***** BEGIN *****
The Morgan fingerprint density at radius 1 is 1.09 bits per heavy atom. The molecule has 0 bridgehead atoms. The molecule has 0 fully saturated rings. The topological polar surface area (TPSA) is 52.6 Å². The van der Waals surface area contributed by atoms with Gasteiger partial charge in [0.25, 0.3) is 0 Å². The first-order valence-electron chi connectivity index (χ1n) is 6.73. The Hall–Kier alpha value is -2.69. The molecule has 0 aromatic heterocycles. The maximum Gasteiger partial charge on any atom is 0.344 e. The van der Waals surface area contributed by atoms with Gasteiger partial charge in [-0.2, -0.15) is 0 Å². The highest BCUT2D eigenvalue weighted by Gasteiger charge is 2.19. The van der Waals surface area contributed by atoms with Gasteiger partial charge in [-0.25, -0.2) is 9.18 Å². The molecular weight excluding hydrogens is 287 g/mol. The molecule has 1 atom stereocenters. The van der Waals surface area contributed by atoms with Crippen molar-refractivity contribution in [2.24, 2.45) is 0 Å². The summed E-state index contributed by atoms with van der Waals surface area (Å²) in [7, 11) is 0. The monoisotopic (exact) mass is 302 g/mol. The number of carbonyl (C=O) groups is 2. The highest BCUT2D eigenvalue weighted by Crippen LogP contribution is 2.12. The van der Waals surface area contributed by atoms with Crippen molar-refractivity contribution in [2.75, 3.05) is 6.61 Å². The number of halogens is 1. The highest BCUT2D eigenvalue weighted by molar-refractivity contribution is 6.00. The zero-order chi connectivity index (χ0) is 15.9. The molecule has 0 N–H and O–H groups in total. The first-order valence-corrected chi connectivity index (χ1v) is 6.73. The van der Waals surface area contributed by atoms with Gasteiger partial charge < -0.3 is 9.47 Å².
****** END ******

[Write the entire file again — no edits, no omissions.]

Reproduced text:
The Morgan fingerprint density at radius 1 is 1.09 bits per heavy atom. The molecule has 0 bridgehead atoms. The molecule has 0 fully saturated rings. The topological polar surface area (TPSA) is 52.6 Å². The van der Waals surface area contributed by atoms with Gasteiger partial charge in [0.25, 0.3) is 0 Å². The first-order valence-electron chi connectivity index (χ1n) is 6.73. The Hall–Kier alpha value is -2.69. The molecule has 0 aromatic heterocycles. The maximum Gasteiger partial charge on any atom is 0.344 e. The van der Waals surface area contributed by atoms with Gasteiger partial charge in [-0.2, -0.15) is 0 Å². The highest BCUT2D eigenvalue weighted by Gasteiger charge is 2.19. The van der Waals surface area contributed by atoms with Gasteiger partial charge in [-0.25, -0.2) is 9.18 Å². The molecular weight excluding hydrogens is 287 g/mol. The molecule has 1 atom stereocenters. The van der Waals surface area contributed by atoms with Crippen molar-refractivity contribution in [2.24, 2.45) is 0 Å². The summed E-state index contributed by atoms with van der Waals surface area (Å²) in [7, 11) is 0. The monoisotopic (exact) mass is 302 g/mol. The number of carbonyl (C=O) groups is 2. The highest BCUT2D eigenvalue weighted by Crippen LogP contribution is 2.12. The van der Waals surface area contributed by atoms with Crippen molar-refractivity contribution in [2.75, 3.05) is 6.61 Å². The number of halogens is 1. The highest BCUT2D eigenvalue weighted by molar-refractivity contribution is 6.00. The zero-order chi connectivity index (χ0) is 15.9. The molecule has 0 N–H and O–H groups in total. The first-order valence-corrected chi connectivity index (χ1v) is 6.73. The van der Waals surface area contributed by atoms with Gasteiger partial charge < -0.3 is 9.47 Å².